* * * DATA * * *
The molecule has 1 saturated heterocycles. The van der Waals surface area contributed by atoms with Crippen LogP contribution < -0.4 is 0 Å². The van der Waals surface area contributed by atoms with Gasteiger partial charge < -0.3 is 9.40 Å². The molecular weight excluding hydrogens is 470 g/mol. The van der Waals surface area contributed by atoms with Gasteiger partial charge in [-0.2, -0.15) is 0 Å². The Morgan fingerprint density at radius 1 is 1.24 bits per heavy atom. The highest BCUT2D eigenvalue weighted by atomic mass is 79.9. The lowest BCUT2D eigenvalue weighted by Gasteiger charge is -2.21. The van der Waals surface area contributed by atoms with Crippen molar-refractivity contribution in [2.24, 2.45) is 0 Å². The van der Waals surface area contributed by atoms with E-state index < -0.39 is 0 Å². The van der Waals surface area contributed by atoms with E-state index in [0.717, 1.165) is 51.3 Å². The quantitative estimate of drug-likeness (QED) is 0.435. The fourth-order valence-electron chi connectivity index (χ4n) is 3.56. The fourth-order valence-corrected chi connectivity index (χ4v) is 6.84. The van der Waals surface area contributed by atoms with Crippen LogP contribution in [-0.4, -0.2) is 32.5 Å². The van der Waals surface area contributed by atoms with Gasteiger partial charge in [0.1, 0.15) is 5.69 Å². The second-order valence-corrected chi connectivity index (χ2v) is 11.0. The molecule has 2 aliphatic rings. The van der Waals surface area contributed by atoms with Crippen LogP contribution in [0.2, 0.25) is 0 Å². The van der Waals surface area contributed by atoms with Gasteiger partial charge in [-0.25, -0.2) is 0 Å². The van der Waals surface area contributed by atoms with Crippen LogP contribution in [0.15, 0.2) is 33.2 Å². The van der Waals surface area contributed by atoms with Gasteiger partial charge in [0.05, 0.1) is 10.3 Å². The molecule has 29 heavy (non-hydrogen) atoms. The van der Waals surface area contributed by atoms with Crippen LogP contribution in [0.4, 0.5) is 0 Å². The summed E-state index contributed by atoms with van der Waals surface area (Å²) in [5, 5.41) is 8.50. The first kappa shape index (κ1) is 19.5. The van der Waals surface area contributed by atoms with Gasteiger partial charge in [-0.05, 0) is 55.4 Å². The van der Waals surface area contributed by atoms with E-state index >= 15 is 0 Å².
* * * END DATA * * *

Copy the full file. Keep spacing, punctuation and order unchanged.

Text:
The molecule has 1 saturated heterocycles. The van der Waals surface area contributed by atoms with Crippen LogP contribution < -0.4 is 0 Å². The van der Waals surface area contributed by atoms with Gasteiger partial charge < -0.3 is 9.40 Å². The molecular weight excluding hydrogens is 470 g/mol. The van der Waals surface area contributed by atoms with Gasteiger partial charge in [-0.2, -0.15) is 0 Å². The Morgan fingerprint density at radius 1 is 1.24 bits per heavy atom. The highest BCUT2D eigenvalue weighted by atomic mass is 79.9. The lowest BCUT2D eigenvalue weighted by Gasteiger charge is -2.21. The van der Waals surface area contributed by atoms with Crippen molar-refractivity contribution in [2.24, 2.45) is 0 Å². The van der Waals surface area contributed by atoms with E-state index < -0.39 is 0 Å². The van der Waals surface area contributed by atoms with E-state index in [0.717, 1.165) is 51.3 Å². The quantitative estimate of drug-likeness (QED) is 0.435. The fourth-order valence-electron chi connectivity index (χ4n) is 3.56. The fourth-order valence-corrected chi connectivity index (χ4v) is 6.84. The van der Waals surface area contributed by atoms with Crippen LogP contribution in [-0.4, -0.2) is 32.5 Å². The van der Waals surface area contributed by atoms with Gasteiger partial charge in [0.1, 0.15) is 5.69 Å². The second-order valence-corrected chi connectivity index (χ2v) is 11.0. The molecule has 2 aliphatic rings. The van der Waals surface area contributed by atoms with Crippen LogP contribution in [0.2, 0.25) is 0 Å². The van der Waals surface area contributed by atoms with Gasteiger partial charge in [-0.25, -0.2) is 0 Å². The van der Waals surface area contributed by atoms with Crippen LogP contribution in [0.15, 0.2) is 33.2 Å². The van der Waals surface area contributed by atoms with Gasteiger partial charge in [0.05, 0.1) is 10.3 Å². The molecule has 29 heavy (non-hydrogen) atoms. The van der Waals surface area contributed by atoms with Crippen LogP contribution in [0.4, 0.5) is 0 Å². The summed E-state index contributed by atoms with van der Waals surface area (Å²) in [5, 5.41) is 8.50. The first kappa shape index (κ1) is 19.5. The van der Waals surface area contributed by atoms with Gasteiger partial charge in [-0.05, 0) is 55.4 Å². The van der Waals surface area contributed by atoms with E-state index >= 15 is 0 Å².